With great interest, we read the editorial commentary by Drs. Aranda-Michel, Bianco, Kilic and Sultan. Their commentary highlights the many factors possibly leading up to and interacting with hypoalbuminemia. Low albumin level could be used as a possible indicator of anemia, limited daily living, and heavy smoking in elderly patients which we confirmed in the characterization of our patient cohort such as dialysis requirements, chronic obstructive pulmonary disease (COPD), and a worse New York Heart Association classification. Patients with hypoalbuminemia had more comorbidities, which was associated with higher postoperative complications. A frailty score was not evaluated in this group of patients. To address the question whether hypoalbuminemia is a feasible marker to predict early mortality and morbidity in elderly patients undergoing transcatheter aortic valve replacement (TAVR) procedure, we performed a retrospective analysis at our Heart Center.
We agree that factors such as active malignancy, frailty, porcelain aorta, chest wall radiation, liver cirrhosis, or neurological impairment interact with serum albumin levels and are not comprehensively integrated in current risk stratification models (STS-PROM, logistic EuroSCORE, EuroSCORE II). However, recent publications have shown that TAVR is not only feasible in patients with surgical high risk but is increasingly being performed in patients at intermediate to low surgical risk (1,2). At our hospital, individual treatment decisions are made by a Heart Team taking these crucial factors into considerations according to current European guidelines (3). Therefore, we carried out a retrospective study to investigate the prognostic value of serum albumin levels.
As we have stated in the original article, we are aware that study has limitations due to its small sample size in the hypoalbuminemia group. However, we decided to investigate this in order to start looking for markers that may be good candidates to add to a new or existing scoring system more directly aimed at TAVR. A multivariate adjustment for 30-day mortality or postoperative complications in the statistical analysis could not be evaluated. We focused on the perioperative morbidity and mortality and did not analyze the long-term follow-up.
The commentary picked up adequacy concerns for the use of EuroSCORE or STS PROM scores for the TAVR population and question whether a new score may be warranted. We focused on the acute postoperative effect of hypoalbuminemia and addressed the question whether perioperative mortality is increased comparing risk stratification scoring systems. The surgical scores, STS and EuroScore were designed for patients undergoing cardiac surgery to predict operative mortality as mortality within 30 days from operation or later if the patient is still hospitalised (4,5). We showed, that the STS PROM score calculated a higher expected mortality in the hypoalbuminemia group. Both scoring systems are consistently calculated at admission at our Heart Center. Whether these scoring systems could be adopted for the long-term follow-up has to be addressed. Arsalan and his group compared established scoring systems with a newly developed scoring system, STS/ACC TAVR risk score, in a German patient cohort undergoing TAVR to predict 30-day mortality (6). Their data show superiority of the STS PROM and STS/ACC TAVR scores compared with other risk calculation models in predicting 30-day mortality. We showed that hypoalbuminemia goes along with the STS PROM score and underlines the critical health care status, such as malnutrition, frailty and comorbidities. As the field of TAVR procedures is expanding and including patients at intermediate or low surgical risk, we need to evaluate the long-term durability and function of TAVR. Interestingly, patient selection is changing, as ever younger patients are considered to undergo TAVR procedures. A new and specifically tailored risk score could be helpful but whether it is warranted and critically needed for the TAVR population remains unanswered.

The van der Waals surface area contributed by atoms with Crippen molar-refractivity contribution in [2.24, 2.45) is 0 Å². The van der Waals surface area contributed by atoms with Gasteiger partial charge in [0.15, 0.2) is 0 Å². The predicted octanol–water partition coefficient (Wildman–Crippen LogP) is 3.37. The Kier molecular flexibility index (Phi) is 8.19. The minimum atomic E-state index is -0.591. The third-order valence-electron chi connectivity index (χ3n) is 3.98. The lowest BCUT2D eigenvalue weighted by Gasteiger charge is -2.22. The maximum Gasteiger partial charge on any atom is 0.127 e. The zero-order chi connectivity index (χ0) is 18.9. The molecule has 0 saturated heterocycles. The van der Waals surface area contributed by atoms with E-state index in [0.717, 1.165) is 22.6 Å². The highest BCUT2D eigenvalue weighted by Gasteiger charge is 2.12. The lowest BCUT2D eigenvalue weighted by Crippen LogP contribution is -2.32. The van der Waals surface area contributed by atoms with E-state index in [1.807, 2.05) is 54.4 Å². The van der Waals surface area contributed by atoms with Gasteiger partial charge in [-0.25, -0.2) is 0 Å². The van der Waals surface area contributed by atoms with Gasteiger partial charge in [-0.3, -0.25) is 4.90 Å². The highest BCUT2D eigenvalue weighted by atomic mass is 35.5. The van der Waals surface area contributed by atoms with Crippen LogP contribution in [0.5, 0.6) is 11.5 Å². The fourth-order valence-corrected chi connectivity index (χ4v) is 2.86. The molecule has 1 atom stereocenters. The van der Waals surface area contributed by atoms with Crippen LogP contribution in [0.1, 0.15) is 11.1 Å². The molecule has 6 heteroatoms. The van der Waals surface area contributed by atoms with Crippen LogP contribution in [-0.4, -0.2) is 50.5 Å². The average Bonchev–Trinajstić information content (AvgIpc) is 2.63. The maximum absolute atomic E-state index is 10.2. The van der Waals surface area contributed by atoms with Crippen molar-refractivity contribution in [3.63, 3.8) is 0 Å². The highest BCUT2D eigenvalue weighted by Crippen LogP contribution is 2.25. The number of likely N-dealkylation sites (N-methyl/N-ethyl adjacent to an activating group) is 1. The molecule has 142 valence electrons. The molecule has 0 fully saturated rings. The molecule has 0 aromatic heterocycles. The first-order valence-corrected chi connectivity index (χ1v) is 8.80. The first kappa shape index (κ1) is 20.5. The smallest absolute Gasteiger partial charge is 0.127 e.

Conflicts of Interest: The authors have no conflicts of interest to declare.
Ethical Statement: The authors are accountable for all aspects of the work in ensuring that questions related to the accuracy or integrity of any part of the work are appropriately investigated and resolved.
- Thourani VH, Forcillo J, Szeto WY, et al. Outcomes in 937 Intermediate-Risk Patients Undergoing Surgical Aortic Valve Replacement in PARTNER-2A. Ann Thorac Surg 2018;105:1322-9. [Crossref] [PubMed]
- Voigtländer L, Seiffert M. Expanding TAVI to Low and Intermediate Risk Patients. Front Cardiovasc Med 2018;5:92. [Crossref] [PubMed]
- Falk V, Baumgartner H, Bax JJ, et al. 2017 ESC/EACTS Guidelines for the management of valvular heart disease. Eur J Cardiothorac Surg 2017;52:616-64. [Crossref] [PubMed]
- Roques F, Nashef SA, Michel P, et al. Risk factors and outcome in European cardiac surgery: analysis of the EuroSCORE multinational database of 19030 patients. Eur J Cardiothorac Surg 1999;15:816-22; discussion 822-3. [Crossref] [PubMed]
- Shahian DM, O'Brien SM, Filardo G, et al. The Society of Thoracic Surgeons 2008 cardiac surgery risk models: part 1--coronary artery bypass grafting surgery. Ann Thorac Surg 2009;88:S2-22. [Crossref] [PubMed]
- Arsalan M, Weferling M, Hecker F, et al. TAVI risk scoring using established versus new scoring systems: role of the new STS/ACC model. EuroIntervention 2018;13:1520-6. [Crossref] [PubMed]